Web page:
MADELEINE BRAND, host:
Back now with DAY TO DAY. British Prime Minister Tony Blair has finally found an American head of state who will fight global warming his way. The state is California. Governor Arnold Schwarzenegger meets with Blair today in Long Beach. Steve Tripoli from MARKETPLACE joins us now, and Steve, what's going on here?
STEVE TRIPOLI reporting:
Well, Madeleine, what's going on, according to reports, is that California and Britain will formally agree today to form a transatlantic market in carbon emissions. That means that the two agree to jointly cap their emissions, then companies in Britain and California will be able to trade the right to pollute with each other.
These carbon trading markets are nothing new. There's one covering all of Europe and several other countries, plus some U.S. regions either have some deals or are promising them. These markets are supposed to create incentives that allow the emergence of green technologies over time.
BRAND: So is California just bypassing the federal government by talking to Britain?
TRIPOLI: George Bush and Tony Blair have long since parted ways on global warming. The Bush administration doesn't like any agreement that mandates caps on emissions. The administration says a cap like that would cost five million American jobs. But this deal shows how a lot of other players have been working around the United States on global warming, and California's no small fish here. It's the 12th largest source of greenhouse gases in the world.
BRAND: Are there any Bush administration officials in on this meeting today?
TRIPOLI: Well, the administration's top environmental advisor says he can't make it because of a scheduling conflict, and critics are jumping on this as a form of obstruction. They say that this obstruction goes back to the administration's withdrawing from the Kyoto Protocol, the worldwide environmental agreement, and they haven't been buying the hurts the economy argument all along, either.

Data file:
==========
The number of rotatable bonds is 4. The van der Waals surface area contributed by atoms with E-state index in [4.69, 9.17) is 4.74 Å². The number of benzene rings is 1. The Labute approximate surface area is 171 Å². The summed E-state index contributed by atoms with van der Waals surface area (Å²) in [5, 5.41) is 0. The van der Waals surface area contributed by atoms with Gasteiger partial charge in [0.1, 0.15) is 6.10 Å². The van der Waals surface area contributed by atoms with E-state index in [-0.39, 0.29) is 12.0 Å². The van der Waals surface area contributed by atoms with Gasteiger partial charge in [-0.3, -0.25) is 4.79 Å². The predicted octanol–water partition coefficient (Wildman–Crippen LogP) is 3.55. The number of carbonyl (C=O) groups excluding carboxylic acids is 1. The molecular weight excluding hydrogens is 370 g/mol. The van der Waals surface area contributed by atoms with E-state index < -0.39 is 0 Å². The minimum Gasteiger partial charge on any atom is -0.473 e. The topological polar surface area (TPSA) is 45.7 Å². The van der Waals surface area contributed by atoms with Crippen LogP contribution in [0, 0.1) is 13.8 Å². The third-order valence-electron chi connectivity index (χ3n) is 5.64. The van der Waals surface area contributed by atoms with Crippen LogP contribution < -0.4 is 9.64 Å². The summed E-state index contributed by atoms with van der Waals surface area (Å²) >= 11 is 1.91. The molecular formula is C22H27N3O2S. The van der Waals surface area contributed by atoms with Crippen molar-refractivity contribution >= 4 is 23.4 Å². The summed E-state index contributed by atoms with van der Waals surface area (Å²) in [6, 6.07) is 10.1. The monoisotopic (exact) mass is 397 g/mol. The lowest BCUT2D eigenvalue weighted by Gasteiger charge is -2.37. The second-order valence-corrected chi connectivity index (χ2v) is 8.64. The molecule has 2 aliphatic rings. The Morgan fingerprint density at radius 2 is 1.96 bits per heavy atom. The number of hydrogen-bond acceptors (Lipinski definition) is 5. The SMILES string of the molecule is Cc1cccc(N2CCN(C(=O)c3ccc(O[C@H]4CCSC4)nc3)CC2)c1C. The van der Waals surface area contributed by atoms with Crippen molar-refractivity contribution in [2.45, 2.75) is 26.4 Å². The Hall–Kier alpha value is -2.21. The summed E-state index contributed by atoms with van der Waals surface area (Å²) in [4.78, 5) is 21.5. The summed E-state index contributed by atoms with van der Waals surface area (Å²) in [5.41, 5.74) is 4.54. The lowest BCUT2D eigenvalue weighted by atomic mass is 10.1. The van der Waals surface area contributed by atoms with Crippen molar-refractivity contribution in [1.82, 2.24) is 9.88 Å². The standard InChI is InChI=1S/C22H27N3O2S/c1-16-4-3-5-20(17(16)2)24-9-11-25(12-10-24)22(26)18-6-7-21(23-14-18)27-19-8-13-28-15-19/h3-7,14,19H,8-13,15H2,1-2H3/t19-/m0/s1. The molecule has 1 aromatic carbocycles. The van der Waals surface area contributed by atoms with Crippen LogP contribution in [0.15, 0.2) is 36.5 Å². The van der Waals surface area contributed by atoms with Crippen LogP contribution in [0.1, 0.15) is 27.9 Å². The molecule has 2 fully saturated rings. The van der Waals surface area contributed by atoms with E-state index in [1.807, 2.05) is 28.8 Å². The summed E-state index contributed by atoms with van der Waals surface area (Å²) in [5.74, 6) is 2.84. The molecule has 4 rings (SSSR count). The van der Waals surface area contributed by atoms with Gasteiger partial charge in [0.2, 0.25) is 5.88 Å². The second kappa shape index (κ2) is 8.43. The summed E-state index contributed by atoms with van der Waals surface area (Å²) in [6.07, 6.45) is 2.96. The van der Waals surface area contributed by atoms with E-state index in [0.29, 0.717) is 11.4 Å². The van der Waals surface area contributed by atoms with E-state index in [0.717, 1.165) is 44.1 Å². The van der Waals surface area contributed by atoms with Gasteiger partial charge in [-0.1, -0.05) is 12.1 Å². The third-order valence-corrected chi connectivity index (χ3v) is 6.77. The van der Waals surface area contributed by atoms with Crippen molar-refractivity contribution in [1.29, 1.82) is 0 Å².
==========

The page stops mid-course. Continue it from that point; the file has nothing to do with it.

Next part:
BRAND: Well, Governor Schwarzenegger is a Republican like the president. What are the difference between the two on global warming?
TRIPOLI: Well, Schwarzenegger inherited a state with a history of clean air problems, but it also has one of the best records of innovation in capping carbon emissions. California's done a lot better than the rest of the country in curbing energy use per capita over the last 30 years.
And Schwarzenegger is different from most Republicans on this issue from the start. He's been very tough on emissions from cars and trucks, for instance, and his office this morning already announced what they call a Bioenergy Action Plan for the state. It's supposed to help Californians bring alternative energy into the mainstream.
BRAND: You know, a lot of people who don't want to crack down on emissions say it's bad for the economy. What has happened in California regarding the economy?
TRIPOLI: Well, according to a study by energy experts at Stanford University, it hasn't negatively affected California's economy. In fact, they say the state's aggressive energy efficiency moves actually added three percentage points of growth, or about $31 billion, to California's overall growth between 1975 and '95.
One more thing, Madeleine. Coming up later today on MARKETPLACE we'll find out why some school districts are getting into the business of leasing their buildings instead of buying them.
BRAND: Thank you, Steve. Steve Tripoli of Public Radio's daily business show MARKETPLACE. It's produced by American Public Media.
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